Arvind Sharma, a professor at McGill University, Canada, is considered one of the most knowledgeable scholars on Hinduism. In a book on the world's religions he edited, he sought to explain the Hindu's reverential obsession with the cow, a creature eaten by Hindus millennia ago.
Sharma's explanation for the symbolism is that after the Muslim invasions, defensive Hindus rallied around the cow as a symbol and identity of Hinduism. The bigger the Muslim victories in India, the greater the passion with which Hindus defended cows even as they lost kingdoms to invading armies.
Today, as stray cows roam the streets eating garbage and often die with kilograms of plastic in their stomachs, killing a cow leads to street violence.
Defending the cow has come to symbolise Hindu pride even if the cow is treated as badly as stray dogs.
Communities on the defensive tend to pick on certain symbols as representative of the community or faith and then defend that symbol even if everything else around is crumbling.
That is the situation that typifies the Indian Muslim's defence of Muslim personal laws. Indian Muslims today believe their personal laws are sacred, derived from the Koran and the Shariat, and are non-changeable.
The Supreme Court's call for a Uniform Civil Code has once more ignited a sharp debate. Tragically, the debate only shows the deep cleavage between Hindus and Muslims: Most Hindus want a UCC, most Muslims (but let me hasten to add, not all), are against any change in the present set up.
Ever since the Babri Masjid was destroyed and hundreds of Muslims killed in riots in 1992-1993 and again in 2002, most Muslims have come to distrust most Hindus in general and loath and fear the Hindu right, the very groups that are vociferously demanding a UCC.
The more defensive this community cowering in their ghettos becomes, the more they will defend their personal laws.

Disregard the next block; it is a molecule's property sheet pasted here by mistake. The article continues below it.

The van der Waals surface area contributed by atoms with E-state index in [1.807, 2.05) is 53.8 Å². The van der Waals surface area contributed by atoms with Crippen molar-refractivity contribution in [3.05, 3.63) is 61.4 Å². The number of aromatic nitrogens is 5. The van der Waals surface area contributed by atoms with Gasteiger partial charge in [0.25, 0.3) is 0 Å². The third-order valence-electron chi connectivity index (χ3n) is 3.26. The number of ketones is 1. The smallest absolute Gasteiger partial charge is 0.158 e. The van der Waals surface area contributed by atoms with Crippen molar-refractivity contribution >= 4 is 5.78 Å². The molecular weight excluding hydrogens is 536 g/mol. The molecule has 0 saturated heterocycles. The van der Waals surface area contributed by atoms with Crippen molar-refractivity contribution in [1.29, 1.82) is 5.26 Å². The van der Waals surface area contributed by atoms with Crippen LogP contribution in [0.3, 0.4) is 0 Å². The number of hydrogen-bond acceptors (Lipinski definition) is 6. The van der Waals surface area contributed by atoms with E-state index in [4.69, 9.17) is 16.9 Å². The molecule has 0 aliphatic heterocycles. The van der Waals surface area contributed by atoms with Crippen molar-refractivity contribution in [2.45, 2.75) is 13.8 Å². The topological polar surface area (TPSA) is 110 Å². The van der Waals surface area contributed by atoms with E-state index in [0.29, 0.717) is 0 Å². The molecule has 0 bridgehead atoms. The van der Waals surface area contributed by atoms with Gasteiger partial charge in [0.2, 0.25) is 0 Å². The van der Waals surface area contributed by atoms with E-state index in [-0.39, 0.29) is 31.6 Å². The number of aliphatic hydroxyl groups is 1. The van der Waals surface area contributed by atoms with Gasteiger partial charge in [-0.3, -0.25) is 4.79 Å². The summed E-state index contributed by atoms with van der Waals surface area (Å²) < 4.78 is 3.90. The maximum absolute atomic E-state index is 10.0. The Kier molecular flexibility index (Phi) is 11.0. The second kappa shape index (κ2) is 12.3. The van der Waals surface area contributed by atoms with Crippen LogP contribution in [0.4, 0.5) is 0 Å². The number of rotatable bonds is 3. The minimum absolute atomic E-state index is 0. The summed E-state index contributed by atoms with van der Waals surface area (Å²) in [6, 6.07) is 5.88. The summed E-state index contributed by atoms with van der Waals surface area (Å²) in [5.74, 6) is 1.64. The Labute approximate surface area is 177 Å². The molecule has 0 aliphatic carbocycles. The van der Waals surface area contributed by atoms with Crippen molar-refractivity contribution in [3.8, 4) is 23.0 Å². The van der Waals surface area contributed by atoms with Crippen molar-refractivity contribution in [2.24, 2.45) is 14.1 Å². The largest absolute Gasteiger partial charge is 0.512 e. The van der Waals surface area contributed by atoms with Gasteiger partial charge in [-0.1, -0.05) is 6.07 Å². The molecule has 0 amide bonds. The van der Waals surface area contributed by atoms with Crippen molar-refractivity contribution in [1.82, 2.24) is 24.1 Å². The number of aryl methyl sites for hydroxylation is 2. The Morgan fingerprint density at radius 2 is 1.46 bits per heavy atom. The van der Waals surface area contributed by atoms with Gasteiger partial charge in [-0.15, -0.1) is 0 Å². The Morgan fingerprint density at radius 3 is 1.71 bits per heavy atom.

At moments like these, rational conviction or reasoning on the need for better laws helps little.
After all, isn't it the Hindus who insist it is their faith that tells them the cow is sacred or that Lord Ram was born at a particular spot even if evidence is lacking?
Dozens of countries that call themselves Islamic and seek to implement Islamic laws from one of the various jurisprudence schools of Islam have implemented laws overriding sections of the Shariat, especially those that deal with marriage, divorce, inheritance, and property rights. And rightly so. One cannot progress riding on the wheels of the past.
Yet, in doing so, some pertinent points must be looked into.
First, there is no doubt that India needs uniform laws. Criminal and commercial laws are common, so there is little reason for civil (personal) laws to be different. It only divides Indians on the basis of religion, something that shouldn't happen in the 21st century.
Moreover, personal laws, in the name of religious identity, tend to follow the most obscurantist practises (remember Shah Bano?). The most well known (and most quoted) are the laws that allow Muslim men to have four wives simultaneously, they can get a divorce by simply uttering the word 'talaq' thrice, or allows girls barely into puberty to marry.
The fact that women have no such reciprocating rights means these laws are unequal and give men tremendous power over the fairer sex. No wonder most Muslim countries, including Pakistan, have simply done away with such laws or amended them suitably.
It is also true that obscurantist religious practises cannot be merely wished away. There is always an element of force in changing them. When William Bentinck abolished sati, a number of Hindus opposed him for 'interfering' in Hindu customs. But Bentinck, with admirable support from Raja Ram Mohan Roy (arguably the first modern Indian) prevailed. Emperor Akbar had first sought to ban sati but faced a massive backlash from his Hindu subjects, forcing him to give up his effort.